Smoking ban cuts asthma admissions and preterm birth rates
Preterm births and cases of children attending hospital with asthma have fallen dramatically since laws banning smoking in public places and workplaces were introduced in Europe and North America.
A study, published in The Lancet, analysed the effect that smoke-free legislation has had on children’s health.
Researchers collated data from 11 studies carried out in North America and Europe, involving more than 2.5 million births and nearly 250,000 asthma exacerbations. The studies showed that preterm births and hospital admittance for asthma had fallen by 10% within 12 months of smoke-free laws coming into force.
Comprehensive smoke-free laws only cover 16% of the world’s population, with 40% of children worldwide regularly exposed to second-hand smoke.
Most studies have been focussed around the impact of smoking bans on adults, however more than a quarter of all deaths and over half of all healthy years of life lost are due to children being exposed to second-hand smoke.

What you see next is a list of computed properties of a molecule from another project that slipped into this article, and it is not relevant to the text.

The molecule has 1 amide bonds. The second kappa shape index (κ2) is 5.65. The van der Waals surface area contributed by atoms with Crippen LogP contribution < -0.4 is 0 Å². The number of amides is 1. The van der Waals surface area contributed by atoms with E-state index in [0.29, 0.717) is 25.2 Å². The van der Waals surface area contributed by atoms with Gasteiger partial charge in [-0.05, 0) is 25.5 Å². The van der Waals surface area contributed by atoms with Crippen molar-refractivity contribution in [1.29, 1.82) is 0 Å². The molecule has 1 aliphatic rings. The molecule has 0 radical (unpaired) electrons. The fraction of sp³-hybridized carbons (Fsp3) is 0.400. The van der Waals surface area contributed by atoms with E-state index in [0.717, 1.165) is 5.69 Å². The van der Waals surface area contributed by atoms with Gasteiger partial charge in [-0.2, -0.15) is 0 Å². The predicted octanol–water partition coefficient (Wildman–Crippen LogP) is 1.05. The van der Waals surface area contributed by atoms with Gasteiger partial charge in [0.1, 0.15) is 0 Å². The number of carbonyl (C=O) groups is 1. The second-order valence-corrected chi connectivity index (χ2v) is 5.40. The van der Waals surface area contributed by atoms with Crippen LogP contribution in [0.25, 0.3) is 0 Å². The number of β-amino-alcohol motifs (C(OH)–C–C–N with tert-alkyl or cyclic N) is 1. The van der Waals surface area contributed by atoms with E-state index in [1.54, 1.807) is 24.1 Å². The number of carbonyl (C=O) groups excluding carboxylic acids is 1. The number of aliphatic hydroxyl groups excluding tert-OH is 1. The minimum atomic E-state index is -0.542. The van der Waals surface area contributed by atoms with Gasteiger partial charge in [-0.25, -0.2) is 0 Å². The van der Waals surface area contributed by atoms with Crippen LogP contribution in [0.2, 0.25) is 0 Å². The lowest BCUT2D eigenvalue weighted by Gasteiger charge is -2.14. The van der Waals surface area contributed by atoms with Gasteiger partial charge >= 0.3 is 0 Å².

“Our study provides clear evidence that smoking bans have considerable public health benefits for perinatal and child health”
Researchers at Maastricht University Medical Centre in the Netherlands, analysed published and unpublished studies between 1975 and 2013 that studied the impact of public smoking restrictions on the health of children aged 12 or under.
“Our research found significant reductions in preterm birth and severe asthma attacks in childhood, as well as a 5% decline in children being born very small for gestational age after the introduction of smoke-free laws”, said study author Dr Jasper Been.
“Together with the known health benefits in adults, our study provides clear evidence that smoking bans have considerable public health benefits for perinatal and child health.
“There is a pressing need to support partners and family members to stop smoking”
Louise Silverton, director for midwifery at the Royal College of Midwives, said: “This shows how important a smoke free environment is for pregnant women, babies and children.
“There is a pressing need to support partners and family members to stop smoking and if we encourage a smoke free home, there can be further improvements. We recognise it is hard to stop smoking but if the family does it together, they can provide support to each other.”
- Read the full study paper in The Lancet